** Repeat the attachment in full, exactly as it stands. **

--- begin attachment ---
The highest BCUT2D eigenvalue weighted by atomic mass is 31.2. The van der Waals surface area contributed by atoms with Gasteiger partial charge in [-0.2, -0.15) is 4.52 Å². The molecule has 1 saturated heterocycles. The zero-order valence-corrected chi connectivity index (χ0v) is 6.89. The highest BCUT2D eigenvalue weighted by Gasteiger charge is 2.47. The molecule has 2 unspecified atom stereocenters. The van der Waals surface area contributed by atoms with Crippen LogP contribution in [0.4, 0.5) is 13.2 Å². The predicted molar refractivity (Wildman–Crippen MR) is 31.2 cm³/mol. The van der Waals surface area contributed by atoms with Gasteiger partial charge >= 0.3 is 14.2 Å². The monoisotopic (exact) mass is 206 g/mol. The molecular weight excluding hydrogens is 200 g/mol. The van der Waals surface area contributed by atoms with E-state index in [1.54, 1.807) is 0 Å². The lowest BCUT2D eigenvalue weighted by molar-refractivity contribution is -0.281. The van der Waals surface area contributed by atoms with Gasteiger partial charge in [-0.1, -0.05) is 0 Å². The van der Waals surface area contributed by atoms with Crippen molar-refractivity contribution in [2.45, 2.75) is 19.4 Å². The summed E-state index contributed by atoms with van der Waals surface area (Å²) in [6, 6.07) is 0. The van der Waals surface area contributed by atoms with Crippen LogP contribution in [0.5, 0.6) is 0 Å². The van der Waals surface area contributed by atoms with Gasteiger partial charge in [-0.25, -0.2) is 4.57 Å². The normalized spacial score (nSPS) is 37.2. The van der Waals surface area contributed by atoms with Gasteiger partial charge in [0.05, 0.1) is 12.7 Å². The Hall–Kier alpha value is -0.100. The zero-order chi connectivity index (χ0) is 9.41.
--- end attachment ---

The highest BCUT2D eigenvalue weighted by atomic mass is 31.2. The van der Waals surface area contributed by atoms with Gasteiger partial charge in [-0.2, -0.15) is 4.52 Å². The molecule has 1 saturated heterocycles. The zero-order valence-corrected chi connectivity index (χ0v) is 6.89. The highest BCUT2D eigenvalue weighted by Gasteiger charge is 2.47. The molecule has 2 unspecified atom stereocenters. The van der Waals surface area contributed by atoms with Crippen LogP contribution in [0.4, 0.5) is 13.2 Å². The predicted molar refractivity (Wildman–Crippen MR) is 31.2 cm³/mol. The van der Waals surface area contributed by atoms with Gasteiger partial charge >= 0.3 is 14.2 Å². The monoisotopic (exact) mass is 206 g/mol. The molecular weight excluding hydrogens is 200 g/mol. The van der Waals surface area contributed by atoms with E-state index in [1.54, 1.807) is 0 Å². The lowest BCUT2D eigenvalue weighted by molar-refractivity contribution is -0.281. The van der Waals surface area contributed by atoms with Gasteiger partial charge in [-0.1, -0.05) is 0 Å². The van der Waals surface area contributed by atoms with Crippen molar-refractivity contribution in [2.45, 2.75) is 19.4 Å². The summed E-state index contributed by atoms with van der Waals surface area (Å²) in [6, 6.07) is 0. The van der Waals surface area contributed by atoms with Crippen LogP contribution in [0.5, 0.6) is 0 Å². The van der Waals surface area contributed by atoms with Gasteiger partial charge in [-0.25, -0.2) is 4.57 Å². The normalized spacial score (nSPS) is 37.2. The van der Waals surface area contributed by atoms with Gasteiger partial charge in [0.05, 0.1) is 12.7 Å². The Hall–Kier alpha value is -0.100. The zero-order chi connectivity index (χ0) is 9.41.